Here's the rad (although misleading) poster, reminding me of Night of the Creeps, or maybe one of the other zombie prom movies.
Sadly, we open the film at a funeral, forced to confront the horrors of human mortality. The priest does it in his own way, quoting The Wizard of Oz (some shit about the size of your heart). He then tells everyone that the service is over, saying "try to have a nice day". An old man mutters "imbecile!” in response, as if insulted that the priest would attempt to rectify the death of a loved one with such a vague and lifeless pleasantry. A girls runs back in to yell at the corpse after everyone has left the church, and, curiously, gets dragged into the coffin. The coroner sticks the coffin in the oven while listening to his walkman, completely oblivious to the fact that a living being is fucking screaming.
Well, the camera pulls back, and the scene we were watching is a movie playing at a drive-in. Hot valley girl April is being pawed by some guy in his car, so she decides to go get some popcorn to keep from getting date raped. No one is working the concession counter, so she steals some popcorn and heads back to the car, noticing that her date, along with everyone else, is a zombie. What an awesome promotional gimmick. The movie within a movie suddenly turns into a metal ripoff of the "Thriller" video, where April runs through the foggy drive-in being chased by zombies. The featured group is White Sister (a real band, and sort of an aerobic, balding Dokken), playing their power rocker "You're No Fool".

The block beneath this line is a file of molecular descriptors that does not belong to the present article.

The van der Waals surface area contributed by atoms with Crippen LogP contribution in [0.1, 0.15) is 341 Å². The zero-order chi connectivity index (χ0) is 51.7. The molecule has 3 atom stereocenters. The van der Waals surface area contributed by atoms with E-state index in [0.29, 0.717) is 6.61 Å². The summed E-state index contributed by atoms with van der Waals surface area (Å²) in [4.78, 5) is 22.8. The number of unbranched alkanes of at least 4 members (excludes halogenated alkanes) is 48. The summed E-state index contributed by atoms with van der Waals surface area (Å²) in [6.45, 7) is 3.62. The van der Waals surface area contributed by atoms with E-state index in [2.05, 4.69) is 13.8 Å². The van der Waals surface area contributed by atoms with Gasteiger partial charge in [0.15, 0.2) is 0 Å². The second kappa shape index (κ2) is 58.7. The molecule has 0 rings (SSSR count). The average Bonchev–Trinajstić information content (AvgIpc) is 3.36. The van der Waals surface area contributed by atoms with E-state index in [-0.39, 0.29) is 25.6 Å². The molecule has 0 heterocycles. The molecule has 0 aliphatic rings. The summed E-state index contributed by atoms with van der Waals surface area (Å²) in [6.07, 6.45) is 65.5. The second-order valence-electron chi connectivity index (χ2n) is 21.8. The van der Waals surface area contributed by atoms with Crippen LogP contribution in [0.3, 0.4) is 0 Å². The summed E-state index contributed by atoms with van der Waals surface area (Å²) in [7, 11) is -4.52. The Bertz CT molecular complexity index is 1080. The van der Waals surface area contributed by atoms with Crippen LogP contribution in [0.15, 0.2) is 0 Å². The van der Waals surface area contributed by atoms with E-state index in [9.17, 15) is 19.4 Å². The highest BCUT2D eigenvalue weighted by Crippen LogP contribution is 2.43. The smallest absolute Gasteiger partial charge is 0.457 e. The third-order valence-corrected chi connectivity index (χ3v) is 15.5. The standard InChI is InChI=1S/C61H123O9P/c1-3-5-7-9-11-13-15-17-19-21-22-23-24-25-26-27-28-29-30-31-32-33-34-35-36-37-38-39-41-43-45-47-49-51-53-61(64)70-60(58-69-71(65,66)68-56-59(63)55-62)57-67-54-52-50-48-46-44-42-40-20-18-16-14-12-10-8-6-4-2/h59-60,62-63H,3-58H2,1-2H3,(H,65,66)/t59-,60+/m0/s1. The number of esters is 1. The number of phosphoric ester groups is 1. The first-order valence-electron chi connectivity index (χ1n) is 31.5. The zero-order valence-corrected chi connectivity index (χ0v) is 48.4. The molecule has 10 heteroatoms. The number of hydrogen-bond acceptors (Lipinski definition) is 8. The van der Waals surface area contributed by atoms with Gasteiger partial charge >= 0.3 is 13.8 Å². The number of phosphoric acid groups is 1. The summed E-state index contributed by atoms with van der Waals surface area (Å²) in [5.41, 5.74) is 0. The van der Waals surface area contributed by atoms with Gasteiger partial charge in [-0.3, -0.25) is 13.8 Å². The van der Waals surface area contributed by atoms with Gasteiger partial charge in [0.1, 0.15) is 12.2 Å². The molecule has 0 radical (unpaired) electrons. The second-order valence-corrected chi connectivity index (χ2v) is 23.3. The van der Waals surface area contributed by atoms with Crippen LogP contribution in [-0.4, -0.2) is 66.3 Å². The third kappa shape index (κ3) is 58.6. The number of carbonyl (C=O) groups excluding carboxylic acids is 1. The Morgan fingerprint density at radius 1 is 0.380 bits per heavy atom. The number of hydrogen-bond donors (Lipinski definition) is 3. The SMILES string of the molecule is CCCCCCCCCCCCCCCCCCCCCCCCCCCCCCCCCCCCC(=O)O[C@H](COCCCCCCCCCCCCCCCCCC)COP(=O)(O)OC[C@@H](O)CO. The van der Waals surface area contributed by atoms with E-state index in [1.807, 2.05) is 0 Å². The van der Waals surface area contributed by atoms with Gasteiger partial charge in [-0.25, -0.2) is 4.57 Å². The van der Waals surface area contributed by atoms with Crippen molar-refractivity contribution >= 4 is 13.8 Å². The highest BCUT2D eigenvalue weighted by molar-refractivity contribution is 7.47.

Once again, we pull back, and a girl is watching the video on TV. Christ on a stick. Killer Party is the rare piece of horror trash that feels the need to obliterate the fourth wall within the first five minutes. Normally, this would set up the viewer to be on their heels, that the rug of reality can be pulled from underneath their feet at any moment. However, the rest of the movie is mostly a straight forward horror enterprise (with a bit of the "April fool's joke" motif). I guess the opening acts as some sort of palate cleanser, shifting the audience’s focus away from the narrative and onto the raw details. Either way, it’s anything but a typical way to kick off a horror movie, and totally preferable to some boring ass intro loaded with exposition.
Well, back to the narrative, where several sorority pledge sisters ride their bikes to class, while the insanely catchy synth pop theme plays ("these are the best times of our lives…these are the best times"). The current sorority sisters are chilling in the house sauna, and some champagne is being delivered, keeping this party going. Lo and behold, the delivery is a frat boy prank, and they invade the sauna with an army of bees, and videotape the girls as they are forced to flee for fear of being stung. The girls struggle to keep their supple sorority parts covered with towels, but resolutely fail amidst the chaos.